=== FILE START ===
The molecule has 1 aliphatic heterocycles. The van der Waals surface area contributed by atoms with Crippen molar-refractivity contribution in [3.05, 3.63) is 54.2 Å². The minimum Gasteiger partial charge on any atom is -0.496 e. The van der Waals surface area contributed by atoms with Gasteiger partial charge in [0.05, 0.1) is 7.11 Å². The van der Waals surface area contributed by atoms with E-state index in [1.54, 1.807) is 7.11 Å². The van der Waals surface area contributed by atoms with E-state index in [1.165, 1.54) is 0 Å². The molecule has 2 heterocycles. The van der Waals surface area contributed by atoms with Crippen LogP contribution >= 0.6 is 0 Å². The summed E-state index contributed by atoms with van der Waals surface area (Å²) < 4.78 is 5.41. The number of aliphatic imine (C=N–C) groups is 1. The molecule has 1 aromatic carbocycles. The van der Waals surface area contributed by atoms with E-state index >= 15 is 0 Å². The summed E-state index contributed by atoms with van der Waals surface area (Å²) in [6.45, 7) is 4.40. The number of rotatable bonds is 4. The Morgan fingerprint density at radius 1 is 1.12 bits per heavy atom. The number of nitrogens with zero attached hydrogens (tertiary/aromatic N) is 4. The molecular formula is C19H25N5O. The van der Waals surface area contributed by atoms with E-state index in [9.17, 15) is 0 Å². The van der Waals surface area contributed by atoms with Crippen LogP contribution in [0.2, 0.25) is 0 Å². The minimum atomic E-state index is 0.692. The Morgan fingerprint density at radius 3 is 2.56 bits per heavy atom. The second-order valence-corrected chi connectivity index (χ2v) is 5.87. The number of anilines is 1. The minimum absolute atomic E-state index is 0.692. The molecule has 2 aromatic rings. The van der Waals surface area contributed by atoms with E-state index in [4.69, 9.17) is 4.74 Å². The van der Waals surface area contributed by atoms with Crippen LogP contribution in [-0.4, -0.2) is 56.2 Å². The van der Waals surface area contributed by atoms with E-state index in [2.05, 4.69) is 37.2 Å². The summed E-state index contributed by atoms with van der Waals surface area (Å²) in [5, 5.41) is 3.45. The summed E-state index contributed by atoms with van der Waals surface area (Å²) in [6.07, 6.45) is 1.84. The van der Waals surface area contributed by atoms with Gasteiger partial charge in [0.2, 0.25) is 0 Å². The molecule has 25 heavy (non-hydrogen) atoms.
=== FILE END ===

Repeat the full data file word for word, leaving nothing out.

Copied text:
The molecule has 1 aliphatic heterocycles. The van der Waals surface area contributed by atoms with Crippen molar-refractivity contribution in [3.05, 3.63) is 54.2 Å². The minimum Gasteiger partial charge on any atom is -0.496 e. The van der Waals surface area contributed by atoms with Gasteiger partial charge in [0.05, 0.1) is 7.11 Å². The van der Waals surface area contributed by atoms with E-state index in [1.54, 1.807) is 7.11 Å². The van der Waals surface area contributed by atoms with E-state index in [1.165, 1.54) is 0 Å². The molecule has 2 heterocycles. The van der Waals surface area contributed by atoms with Crippen LogP contribution >= 0.6 is 0 Å². The summed E-state index contributed by atoms with van der Waals surface area (Å²) < 4.78 is 5.41. The number of aliphatic imine (C=N–C) groups is 1. The molecule has 1 aromatic carbocycles. The van der Waals surface area contributed by atoms with E-state index >= 15 is 0 Å². The summed E-state index contributed by atoms with van der Waals surface area (Å²) in [6.45, 7) is 4.40. The number of rotatable bonds is 4. The Morgan fingerprint density at radius 1 is 1.12 bits per heavy atom. The number of nitrogens with zero attached hydrogens (tertiary/aromatic N) is 4. The molecular formula is C19H25N5O. The van der Waals surface area contributed by atoms with E-state index in [9.17, 15) is 0 Å². The van der Waals surface area contributed by atoms with Crippen LogP contribution in [0.2, 0.25) is 0 Å². The minimum atomic E-state index is 0.692. The Morgan fingerprint density at radius 3 is 2.56 bits per heavy atom. The second-order valence-corrected chi connectivity index (χ2v) is 5.87. The number of anilines is 1. The minimum absolute atomic E-state index is 0.692. The molecule has 2 aromatic rings. The van der Waals surface area contributed by atoms with E-state index in [4.69, 9.17) is 4.74 Å². The van der Waals surface area contributed by atoms with Crippen LogP contribution in [-0.4, -0.2) is 56.2 Å². The van der Waals surface area contributed by atoms with E-state index in [2.05, 4.69) is 37.2 Å². The summed E-state index contributed by atoms with van der Waals surface area (Å²) in [5, 5.41) is 3.45. The summed E-state index contributed by atoms with van der Waals surface area (Å²) in [6.07, 6.45) is 1.84. The van der Waals surface area contributed by atoms with Gasteiger partial charge in [0.2, 0.25) is 0 Å². The molecule has 25 heavy (non-hydrogen) atoms.